It can be overwhelming to decide how to manage pests and diseases in your honey bee colonies, especially when there is already a long list of things to accomplish in the apiary. However, pests and diseases can do irreversible damage and spread between colonies if ignored–that’s where integrated pest management (IPM) can help. IPM provides the framework for a balanced and effective control plan before an infestation gets out of hand.
IPM works on the principle that the presence of a pest or disease in a hive is acceptable as long as it is below the level at which a beekeeper’s operation begins to suffer. Depending on the level of infestation, different treatment types are justified. IPM always begins with prevention, and as level of infestation increases, different treatments are used to bring it back down below the level that can damage a beekeeper’s business. This allows beekeepers (and other farmers and growers) to practice sustainable pest management while minimizingith minimal harm to bees, humans and the environment. Keep in mind that IPM is important for beekeepers of every scale.
The video “Introduction to Integrated Pest Management for Beekeepers” below summarizes the major steps in IPM and provides examples of how IPM can be implemented with a familiar foe, the small hive beetle.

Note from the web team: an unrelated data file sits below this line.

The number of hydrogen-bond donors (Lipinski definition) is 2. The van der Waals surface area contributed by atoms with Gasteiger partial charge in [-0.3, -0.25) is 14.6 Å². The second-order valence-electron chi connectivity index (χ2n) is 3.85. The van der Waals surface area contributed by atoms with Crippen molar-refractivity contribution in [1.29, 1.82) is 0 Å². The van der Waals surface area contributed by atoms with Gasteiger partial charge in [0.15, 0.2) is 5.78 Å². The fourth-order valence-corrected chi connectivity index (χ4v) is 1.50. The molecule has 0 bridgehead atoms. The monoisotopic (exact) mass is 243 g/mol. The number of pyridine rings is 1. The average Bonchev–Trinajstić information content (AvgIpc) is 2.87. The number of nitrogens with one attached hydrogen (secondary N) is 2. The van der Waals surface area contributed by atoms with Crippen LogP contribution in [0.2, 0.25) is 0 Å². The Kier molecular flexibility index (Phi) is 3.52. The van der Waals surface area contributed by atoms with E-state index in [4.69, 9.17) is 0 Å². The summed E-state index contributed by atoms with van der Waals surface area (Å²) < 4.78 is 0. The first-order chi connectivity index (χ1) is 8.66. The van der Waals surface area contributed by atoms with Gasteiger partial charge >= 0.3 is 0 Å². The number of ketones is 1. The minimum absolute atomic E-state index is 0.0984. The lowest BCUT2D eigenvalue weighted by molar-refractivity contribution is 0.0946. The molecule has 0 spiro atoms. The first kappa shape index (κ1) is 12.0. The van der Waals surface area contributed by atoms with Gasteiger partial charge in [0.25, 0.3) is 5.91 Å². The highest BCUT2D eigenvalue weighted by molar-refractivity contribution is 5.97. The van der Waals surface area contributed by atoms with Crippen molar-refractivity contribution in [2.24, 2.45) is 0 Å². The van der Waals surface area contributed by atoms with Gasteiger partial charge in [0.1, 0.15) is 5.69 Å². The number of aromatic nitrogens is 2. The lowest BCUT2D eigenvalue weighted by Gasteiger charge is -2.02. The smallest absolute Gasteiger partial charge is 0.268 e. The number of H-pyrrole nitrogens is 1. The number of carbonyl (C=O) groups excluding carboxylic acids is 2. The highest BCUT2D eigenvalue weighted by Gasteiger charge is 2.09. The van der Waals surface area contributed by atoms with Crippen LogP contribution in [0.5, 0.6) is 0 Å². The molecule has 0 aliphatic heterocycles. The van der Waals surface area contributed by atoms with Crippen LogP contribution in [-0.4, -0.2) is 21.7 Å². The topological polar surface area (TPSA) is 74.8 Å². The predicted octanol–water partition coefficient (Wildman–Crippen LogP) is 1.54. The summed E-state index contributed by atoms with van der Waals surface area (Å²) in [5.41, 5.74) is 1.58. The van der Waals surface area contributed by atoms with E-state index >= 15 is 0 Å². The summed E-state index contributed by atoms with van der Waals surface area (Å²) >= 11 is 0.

Did you recognize any IPM strategies from the video that you are currently using to manage pests and diseases in your honey bee colonies?
You might be pleasantly surprised to find that IPM is already part of your beekeeping approach. This video can serve as a guide to either bolster your current approach or start an IPM plan from scratch.
Let’s review the big IPM takeaways to help with your plan:
- Don’t ignore. Be able to identify pests and diseases you may come across and monitor appropriately.
- Avoid economic injury. Where possible, prevent pests and diseases. Have an action plan if any reach damaging levels in your colonies.
- Integrate management methods. Keep cultural, mechanical, and chemical options in your arsenal (figure 1). Try cultural and mechanical controls before resorting to chemicals. Combining different methods will increase control efficacy and reduce the likelihood of creating chemical resistance in pests and diseases.
The methods for monitoring, preventing, and controlling different pests and diseases are constantly evolving. It is important to stay up to date with these methods to keep a robust IPM plan. Below are some resources to continue your IPM journey with common honey bee pests and diseases:
- NSW Department of Primary Industries honey bee pests and diseases page
- Managing Your Hives with Varroa
- Should you use antibiotics to treat your hives?
- European Foulbrood
- Managing hives to minimise damage from small hive beetles